3 – Two steps forward and one step back.
Every writer has a personal style, but each story must be written with a consistent voice. In an Esquire article from 1935 I learned how Hemingway did this with his stories.
The best way is to read it all every day from the start, correcting as you go along, then go on from where you stopped the day before. When it gets so long that you can’t do this every day read back two or three chapters each day; then each week read it all from the start. That’s how you make it all of one piece.
4 – Describe the emotion through critical observation.
Hemingway said close observation of life is critical to good writing. It is the little things that happen in passing, the things that make you feel an emotion stir that you need to look for and write about. Once you can identify what caused the emotion you can write about it in a way that makes the reader feel the same emotion. In Death in the Afternoon, Hemingway writes about his struggle to figure this out.
I was trying to write then and I found the greatest difficulty, aside from knowing truly what you really felt, rather than what you were supposed to feel, and had been taught to feel, was to put down what really happened in action; what the actual things were which produced the emotion that you experienced. In writing for a newspaper you told what happened and, with one trick and another, you communicated the emotion aided by the element of timeliness which gives a certain emotion to any account of something that has happened on that day; but the real thing, the sequence of motion and fact which made the emotion and which would be as valid in a year or in ten years or, with luck and if you stated it purely enough, always, was beyond me and I was working very hard to get it.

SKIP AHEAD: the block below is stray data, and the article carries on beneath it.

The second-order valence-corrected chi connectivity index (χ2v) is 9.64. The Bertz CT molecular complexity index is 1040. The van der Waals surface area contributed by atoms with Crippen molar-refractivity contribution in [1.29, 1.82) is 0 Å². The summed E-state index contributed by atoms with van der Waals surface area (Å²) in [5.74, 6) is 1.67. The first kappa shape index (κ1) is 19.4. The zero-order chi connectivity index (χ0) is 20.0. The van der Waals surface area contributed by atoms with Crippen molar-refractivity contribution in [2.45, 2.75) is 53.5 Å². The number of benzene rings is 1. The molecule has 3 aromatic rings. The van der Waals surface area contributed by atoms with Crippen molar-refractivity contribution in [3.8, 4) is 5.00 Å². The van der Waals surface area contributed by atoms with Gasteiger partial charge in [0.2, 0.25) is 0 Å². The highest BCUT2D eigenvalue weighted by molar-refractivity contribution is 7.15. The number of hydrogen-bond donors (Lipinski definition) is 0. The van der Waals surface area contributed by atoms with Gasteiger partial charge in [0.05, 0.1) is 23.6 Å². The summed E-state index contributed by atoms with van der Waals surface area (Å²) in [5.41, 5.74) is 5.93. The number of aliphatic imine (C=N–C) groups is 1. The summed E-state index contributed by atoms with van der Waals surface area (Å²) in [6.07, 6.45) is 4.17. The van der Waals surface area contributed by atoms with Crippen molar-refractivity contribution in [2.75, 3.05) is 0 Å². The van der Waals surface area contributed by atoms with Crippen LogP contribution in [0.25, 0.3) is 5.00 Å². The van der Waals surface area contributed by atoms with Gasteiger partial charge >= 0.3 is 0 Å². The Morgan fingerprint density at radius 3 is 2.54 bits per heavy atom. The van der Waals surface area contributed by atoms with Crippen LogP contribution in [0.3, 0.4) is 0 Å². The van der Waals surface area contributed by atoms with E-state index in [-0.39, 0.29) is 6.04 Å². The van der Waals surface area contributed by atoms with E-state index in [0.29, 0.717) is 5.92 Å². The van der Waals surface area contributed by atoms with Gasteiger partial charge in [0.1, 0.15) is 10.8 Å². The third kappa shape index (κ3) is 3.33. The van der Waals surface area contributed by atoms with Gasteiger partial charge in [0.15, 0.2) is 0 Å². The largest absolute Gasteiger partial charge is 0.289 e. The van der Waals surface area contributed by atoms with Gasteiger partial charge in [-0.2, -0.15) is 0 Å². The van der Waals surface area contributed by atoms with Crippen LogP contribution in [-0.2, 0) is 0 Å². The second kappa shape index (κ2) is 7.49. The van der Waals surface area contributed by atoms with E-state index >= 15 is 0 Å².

5 – Quit while your ahead.
Stop while you still know what is going to happen, I had learned already never to empty the well of my writing, but always to stop when there was still something there in the deep part of the well, and let it refill at night from the springs that fed it…The best way is always to stop when you are going good and when you know what will happen next. If you do that every day when you are writing a novel you will never be stuck. That is the most valuable thing I can tell you so try to remember it.
My daily word-count quota is 1000 words, and my first book, Five Weeks in the Amazon, was 80,000 words, which means if I stay consistent, if my writing muscle keeps growing, and I follow Hemingway’s advice, my next book, I Killed a Black Dog, will be finished soon.
5 thoughts on “How Ernest Hemingway Inspired Me To Quit My Job, Move To Paradise, and Change The World”
Nice post Sean. Hopefully some tips that I’ll be able to use also. Good luck with the dog
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Thanks! And same with your site! Wish you all the best in your exciting foray into the literary world… Remember “hunger is good discipline” according to old man Hemingway…